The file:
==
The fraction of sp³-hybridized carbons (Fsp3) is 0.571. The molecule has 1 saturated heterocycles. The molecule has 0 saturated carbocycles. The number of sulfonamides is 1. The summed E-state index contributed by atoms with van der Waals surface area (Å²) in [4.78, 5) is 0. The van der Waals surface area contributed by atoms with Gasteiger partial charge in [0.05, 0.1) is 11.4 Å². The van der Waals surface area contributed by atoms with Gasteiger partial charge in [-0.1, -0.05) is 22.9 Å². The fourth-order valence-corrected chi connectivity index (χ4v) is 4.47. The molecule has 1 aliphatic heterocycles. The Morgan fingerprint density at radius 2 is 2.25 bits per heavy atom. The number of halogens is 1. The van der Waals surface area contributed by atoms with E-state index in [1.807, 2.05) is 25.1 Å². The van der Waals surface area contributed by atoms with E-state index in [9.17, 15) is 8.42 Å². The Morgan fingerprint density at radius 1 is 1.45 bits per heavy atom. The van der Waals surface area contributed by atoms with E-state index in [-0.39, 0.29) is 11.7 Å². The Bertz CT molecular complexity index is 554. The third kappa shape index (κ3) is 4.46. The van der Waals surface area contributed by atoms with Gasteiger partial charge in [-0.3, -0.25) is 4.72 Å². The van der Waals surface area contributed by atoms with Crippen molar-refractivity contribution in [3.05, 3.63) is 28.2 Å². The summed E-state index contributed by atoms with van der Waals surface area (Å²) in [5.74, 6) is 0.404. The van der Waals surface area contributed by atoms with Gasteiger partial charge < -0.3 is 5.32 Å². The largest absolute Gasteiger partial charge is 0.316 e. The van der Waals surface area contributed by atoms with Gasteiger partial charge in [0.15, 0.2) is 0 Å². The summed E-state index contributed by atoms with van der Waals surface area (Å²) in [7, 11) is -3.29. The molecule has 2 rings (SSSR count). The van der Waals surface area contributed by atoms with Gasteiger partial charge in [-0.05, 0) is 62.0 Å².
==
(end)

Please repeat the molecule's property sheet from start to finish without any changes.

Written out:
The fraction of sp³-hybridized carbons (Fsp3) is 0.571. The molecule has 1 saturated heterocycles. The molecule has 0 saturated carbocycles. The number of sulfonamides is 1. The summed E-state index contributed by atoms with van der Waals surface area (Å²) in [4.78, 5) is 0. The van der Waals surface area contributed by atoms with Gasteiger partial charge in [0.05, 0.1) is 11.4 Å². The van der Waals surface area contributed by atoms with Gasteiger partial charge in [-0.1, -0.05) is 22.9 Å². The fourth-order valence-corrected chi connectivity index (χ4v) is 4.47. The molecule has 1 aliphatic heterocycles. The Morgan fingerprint density at radius 2 is 2.25 bits per heavy atom. The number of halogens is 1. The van der Waals surface area contributed by atoms with E-state index in [1.807, 2.05) is 25.1 Å². The van der Waals surface area contributed by atoms with E-state index in [9.17, 15) is 8.42 Å². The Morgan fingerprint density at radius 1 is 1.45 bits per heavy atom. The van der Waals surface area contributed by atoms with E-state index in [-0.39, 0.29) is 11.7 Å². The Bertz CT molecular complexity index is 554. The third kappa shape index (κ3) is 4.46. The van der Waals surface area contributed by atoms with Gasteiger partial charge in [-0.3, -0.25) is 4.72 Å². The van der Waals surface area contributed by atoms with Crippen molar-refractivity contribution in [3.05, 3.63) is 28.2 Å². The summed E-state index contributed by atoms with van der Waals surface area (Å²) in [5.74, 6) is 0.404. The van der Waals surface area contributed by atoms with Gasteiger partial charge < -0.3 is 5.32 Å². The largest absolute Gasteiger partial charge is 0.316 e. The van der Waals surface area contributed by atoms with Gasteiger partial charge in [0.15, 0.2) is 0 Å². The summed E-state index contributed by atoms with van der Waals surface area (Å²) in [7, 11) is -3.29. The molecule has 2 rings (SSSR count). The van der Waals surface area contributed by atoms with Gasteiger partial charge in [-0.05, 0) is 62.0 Å².